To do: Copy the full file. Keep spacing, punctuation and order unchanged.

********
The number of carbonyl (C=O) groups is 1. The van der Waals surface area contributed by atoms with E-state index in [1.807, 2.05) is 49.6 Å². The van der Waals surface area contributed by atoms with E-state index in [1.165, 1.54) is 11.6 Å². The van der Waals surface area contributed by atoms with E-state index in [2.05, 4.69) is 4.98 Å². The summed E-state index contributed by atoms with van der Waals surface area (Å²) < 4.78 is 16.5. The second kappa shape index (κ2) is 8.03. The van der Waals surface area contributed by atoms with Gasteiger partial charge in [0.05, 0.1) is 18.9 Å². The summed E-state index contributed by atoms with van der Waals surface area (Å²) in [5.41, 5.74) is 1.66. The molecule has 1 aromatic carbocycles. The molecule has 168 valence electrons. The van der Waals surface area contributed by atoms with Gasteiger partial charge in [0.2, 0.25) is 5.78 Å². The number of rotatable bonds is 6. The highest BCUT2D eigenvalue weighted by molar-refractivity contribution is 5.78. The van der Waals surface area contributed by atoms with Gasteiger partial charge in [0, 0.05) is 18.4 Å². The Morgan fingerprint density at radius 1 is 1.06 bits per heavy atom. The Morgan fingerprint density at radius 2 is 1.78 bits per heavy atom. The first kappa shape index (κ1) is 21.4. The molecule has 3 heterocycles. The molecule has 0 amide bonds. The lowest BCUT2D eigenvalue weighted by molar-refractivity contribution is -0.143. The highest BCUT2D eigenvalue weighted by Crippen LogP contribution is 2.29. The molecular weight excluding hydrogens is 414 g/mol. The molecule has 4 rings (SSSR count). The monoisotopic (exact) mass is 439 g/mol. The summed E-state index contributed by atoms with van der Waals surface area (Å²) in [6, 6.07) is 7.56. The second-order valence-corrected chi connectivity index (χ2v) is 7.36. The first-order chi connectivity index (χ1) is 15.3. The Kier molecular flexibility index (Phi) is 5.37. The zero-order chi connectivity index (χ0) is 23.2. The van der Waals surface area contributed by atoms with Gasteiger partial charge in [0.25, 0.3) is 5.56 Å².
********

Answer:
The number of carbonyl (C=O) groups is 1. The van der Waals surface area contributed by atoms with E-state index in [1.807, 2.05) is 49.6 Å². The van der Waals surface area contributed by atoms with E-state index in [1.165, 1.54) is 11.6 Å². The van der Waals surface area contributed by atoms with E-state index in [2.05, 4.69) is 4.98 Å². The summed E-state index contributed by atoms with van der Waals surface area (Å²) < 4.78 is 16.5. The second kappa shape index (κ2) is 8.03. The van der Waals surface area contributed by atoms with Gasteiger partial charge in [0.05, 0.1) is 18.9 Å². The summed E-state index contributed by atoms with van der Waals surface area (Å²) in [5.41, 5.74) is 1.66. The molecule has 1 aromatic carbocycles. The molecule has 168 valence electrons. The van der Waals surface area contributed by atoms with Gasteiger partial charge in [0.2, 0.25) is 5.78 Å². The number of rotatable bonds is 6. The highest BCUT2D eigenvalue weighted by molar-refractivity contribution is 5.78. The van der Waals surface area contributed by atoms with Gasteiger partial charge in [0, 0.05) is 18.4 Å². The Morgan fingerprint density at radius 1 is 1.06 bits per heavy atom. The Morgan fingerprint density at radius 2 is 1.78 bits per heavy atom. The first kappa shape index (κ1) is 21.4. The molecule has 3 heterocycles. The molecule has 0 amide bonds. The lowest BCUT2D eigenvalue weighted by molar-refractivity contribution is -0.143. The highest BCUT2D eigenvalue weighted by Crippen LogP contribution is 2.29. The molecular weight excluding hydrogens is 414 g/mol. The molecule has 4 rings (SSSR count). The monoisotopic (exact) mass is 439 g/mol. The summed E-state index contributed by atoms with van der Waals surface area (Å²) in [6, 6.07) is 7.56. The second-order valence-corrected chi connectivity index (χ2v) is 7.36. The first-order chi connectivity index (χ1) is 15.3. The Kier molecular flexibility index (Phi) is 5.37. The zero-order chi connectivity index (χ0) is 23.2. The van der Waals surface area contributed by atoms with Gasteiger partial charge in [0.25, 0.3) is 5.56 Å².